University of Virginia

This Week in PNAS

In PNAS this week: strategy for reactivating Rett syndrome-linked MECP2, small molecules able to suppress Staphylococcus aureus virulence, and more.

The researchers are taking a transcriptome-wide approach to identifying and validating common genes that affect genetic risk in both breast and ovarian cancers.

An op-ed in the Washington Post calls for expanding DNA databases to reduce crime rates.

Investigators characterized expression activity in kidney grafts from a group of transplant recipients who remained rejection-free without immunosuppression.

Investigators began unraveling ties between gut microbial community membership and severe amebic infections using samples from dozens of children in Bangladesh.

Researchers implemented qPCR on TaqMan Array Cards to find six pathogens are responsible for up to 90 percent of childhood diarrhea at seven sites in Africa and Asia.

NEW YORK (GenomeWeb) – The US government has the fundamental regulatory authorities it needs to oversee the rapidly growing field of synthetic biology, but some types of plant and microbial engineering pose challenges that will require policy responses, though not necessarily new regulations, acc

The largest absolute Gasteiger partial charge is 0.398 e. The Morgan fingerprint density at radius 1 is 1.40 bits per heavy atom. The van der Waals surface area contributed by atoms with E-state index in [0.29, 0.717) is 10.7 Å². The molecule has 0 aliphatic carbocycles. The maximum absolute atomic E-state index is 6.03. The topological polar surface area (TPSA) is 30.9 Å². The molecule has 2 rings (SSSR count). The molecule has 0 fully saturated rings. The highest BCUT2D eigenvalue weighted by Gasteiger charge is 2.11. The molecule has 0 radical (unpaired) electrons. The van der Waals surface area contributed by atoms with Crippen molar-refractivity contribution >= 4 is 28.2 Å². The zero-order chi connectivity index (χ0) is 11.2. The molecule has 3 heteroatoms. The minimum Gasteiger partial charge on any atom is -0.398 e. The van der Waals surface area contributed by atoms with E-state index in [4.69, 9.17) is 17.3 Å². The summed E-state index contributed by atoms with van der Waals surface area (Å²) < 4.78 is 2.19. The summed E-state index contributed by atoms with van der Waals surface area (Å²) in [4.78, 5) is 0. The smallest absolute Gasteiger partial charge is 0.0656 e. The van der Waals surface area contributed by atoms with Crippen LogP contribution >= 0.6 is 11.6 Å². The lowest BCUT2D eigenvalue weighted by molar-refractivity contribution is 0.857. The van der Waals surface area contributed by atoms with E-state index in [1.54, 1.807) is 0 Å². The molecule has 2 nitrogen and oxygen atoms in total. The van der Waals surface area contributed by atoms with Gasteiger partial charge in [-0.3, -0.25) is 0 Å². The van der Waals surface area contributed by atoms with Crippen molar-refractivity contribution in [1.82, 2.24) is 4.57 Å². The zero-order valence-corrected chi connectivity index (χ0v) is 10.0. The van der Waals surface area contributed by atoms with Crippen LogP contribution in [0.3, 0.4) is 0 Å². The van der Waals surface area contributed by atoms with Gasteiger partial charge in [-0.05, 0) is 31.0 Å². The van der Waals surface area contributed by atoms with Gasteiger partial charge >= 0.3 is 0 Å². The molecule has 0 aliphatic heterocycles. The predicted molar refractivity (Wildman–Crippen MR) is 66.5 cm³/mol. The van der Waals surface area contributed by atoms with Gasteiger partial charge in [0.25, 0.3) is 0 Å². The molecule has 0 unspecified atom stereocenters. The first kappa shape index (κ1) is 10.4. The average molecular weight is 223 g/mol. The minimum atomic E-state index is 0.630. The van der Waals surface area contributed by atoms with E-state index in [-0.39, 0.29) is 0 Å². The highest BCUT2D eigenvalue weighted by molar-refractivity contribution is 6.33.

ZyGem LLC, a former US subsidiary of New Zealand-based biotech firm ZyGem Limited, is no longer in business after a group of former employees and contractors earlier this year filed a petition with a federal court to force the company into Chapter 7 bankruptcy for debts owed,

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Sometimes genetic tests give inconclusive results and provide little reassurance to patients, the Associated Press reports.

Vox wonders whether gene-editing crops will be viewed similarly as genetically modified organisms of if people will give them a try.

In Science this week: research regulation and reporting requirement reform, and more.

With H3Africa, Charles Rotimi has been working to bolster the representation of African participants and African researchers in genomics, Newsweek reports.